The definition of a foreign object in the eye is objects outside the body that penetrate the eye and can cause swelling, pain, and vision problems. Foreign objects can range from dust to glass shards and can really bother or hurt a person on impact. Foreign objects usually affect and irritate the cornea of the eye, which is the eye’s initial protective covering. Light travels to the eye through the cornea.
A foreign object stuck in your eye can be very serious if not removed quickly and as non-invasively as possible. Pressure or discomfort can turn into pain and bleeding if a medical professional does not remove the object. For less serious cases, like dust or dirt entering the eye with no actual cut or puncturing, you may notice a great deal of blinking as well as sneezing, itching or a slight ache in the eyes when looking at light.
The most common foreign objects in the eyes are eyelashes, dried mucus, sawdust, dirt, sand, cosmetics, contact lenses, metal particles, and glass shards.
What to Do
Should you experience a foreign object in your eye, be sure to stop moving your eye and irritating it further. Using a clean cloth or gauze, bandage your eye and soothe the pain with warm water. Cover your other eye, as this will actually prevent you being tempted to move your injured one. Try not to rub your eyes too hard and if you have contact lenses in that have also been pierced, leave them there and do not touch your eye with your fingers. Wash your hands immediately in case you do end up touching your eyes.
Get a friend or loved one or someone around you to use a bright light to examine the eye so you’ll have a visual concept of the severity.
When to See a Doctor
It’s best to be pragmatic and go to the doctor to have them remove the object if it is something sharp like metal or glass. They will use anesthetic to numb the eye, so it will be less painful with a professional doing it instead of you at home without anesthetic.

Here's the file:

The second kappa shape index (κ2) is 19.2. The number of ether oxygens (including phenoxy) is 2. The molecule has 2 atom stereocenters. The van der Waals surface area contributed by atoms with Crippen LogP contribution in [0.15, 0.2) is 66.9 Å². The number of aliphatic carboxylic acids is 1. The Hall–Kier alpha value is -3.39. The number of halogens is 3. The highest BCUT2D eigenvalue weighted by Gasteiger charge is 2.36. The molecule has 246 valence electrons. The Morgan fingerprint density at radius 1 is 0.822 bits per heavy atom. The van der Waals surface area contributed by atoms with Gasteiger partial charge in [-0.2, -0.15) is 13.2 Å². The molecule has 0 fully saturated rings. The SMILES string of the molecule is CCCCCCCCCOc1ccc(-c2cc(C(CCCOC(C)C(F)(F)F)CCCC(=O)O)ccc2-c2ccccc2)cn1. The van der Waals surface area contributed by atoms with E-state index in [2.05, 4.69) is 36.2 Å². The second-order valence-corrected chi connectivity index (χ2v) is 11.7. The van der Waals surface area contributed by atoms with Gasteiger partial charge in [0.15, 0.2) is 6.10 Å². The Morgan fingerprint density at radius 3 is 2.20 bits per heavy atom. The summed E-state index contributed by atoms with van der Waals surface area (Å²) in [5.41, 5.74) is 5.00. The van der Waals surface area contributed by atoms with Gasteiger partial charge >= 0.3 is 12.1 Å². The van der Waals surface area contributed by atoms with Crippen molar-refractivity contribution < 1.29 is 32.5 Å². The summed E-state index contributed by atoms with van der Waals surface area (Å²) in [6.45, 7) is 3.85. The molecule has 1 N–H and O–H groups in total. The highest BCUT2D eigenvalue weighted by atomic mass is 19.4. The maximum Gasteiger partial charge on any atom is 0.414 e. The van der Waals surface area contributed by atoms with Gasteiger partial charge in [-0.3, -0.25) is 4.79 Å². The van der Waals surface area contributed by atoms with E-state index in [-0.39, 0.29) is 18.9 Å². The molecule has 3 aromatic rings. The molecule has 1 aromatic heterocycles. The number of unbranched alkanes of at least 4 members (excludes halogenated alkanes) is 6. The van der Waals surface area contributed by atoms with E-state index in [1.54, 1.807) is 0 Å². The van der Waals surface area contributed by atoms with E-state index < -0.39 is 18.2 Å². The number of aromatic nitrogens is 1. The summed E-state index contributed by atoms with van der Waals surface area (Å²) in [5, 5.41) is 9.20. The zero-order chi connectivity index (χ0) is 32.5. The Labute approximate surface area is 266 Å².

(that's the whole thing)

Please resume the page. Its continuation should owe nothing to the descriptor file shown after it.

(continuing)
At-Home Treatment: Upper and Lower Eye Lid
If you ultimately decide to treat the issue at home, observe the following:
For foreign objects affecting the upper eyelid, stick the side of your face with the penetrated eye in a shallow basin of water. Under water, open and close your eye. If the pain is manageable, carefully lift your eyelid and stretch the lid to loosen the object.
For foreign objects affecting the lower eyelid, pull the eyelid down to try to examine and see underneath it. Do this with freshly washed, sterile hands. Use a small cotton swab to try to remove the object; if this is unsuccessful, consider rinsing the eye in a basin of cold water.
At-Home Treatment: Smaller Particles in the Eye
For small particles such as sand or dirt, you do not need to go to the doctor, and you should only experience mild discomfort at worst. Your eyes will be swollen and irritated. Try different techniques such as dabbing a wet cloth gently on the eyes and then flushing the eye in a basin of water and blinking rapidly.
Avoid Foreign Objects Getting Stuck in Your Eyes
Getting foreign objects stuck in your eye can really hurt and, if left untreated, can really affect your vision and eye’s irritability. Wearing sunglasses, glasses, and goggles in appropriate scenarios with any flying or loose objects, excessive dust, or ice will help prevent foreign objects from entering the eye.
If you work with equipment such as saws and lawn mowers, be sure to also protect your eyes and wash them out thoroughly during breaks or after your work day is finished to ensure your eyes are clean, comfortable and free of any irritating particles.
Additional Eye Questions
If you have more questions about what to do when it comes to foreign objects in your eyes, contact an eye professional such as the professionals at Advanced Eye Medical. They’re experts who are passionate about eyes and are ready to help you. Learn more about Advanced Eye Medical, which has been around for over 30 years, by following Dr. Faris Ghosheh on Twitter today.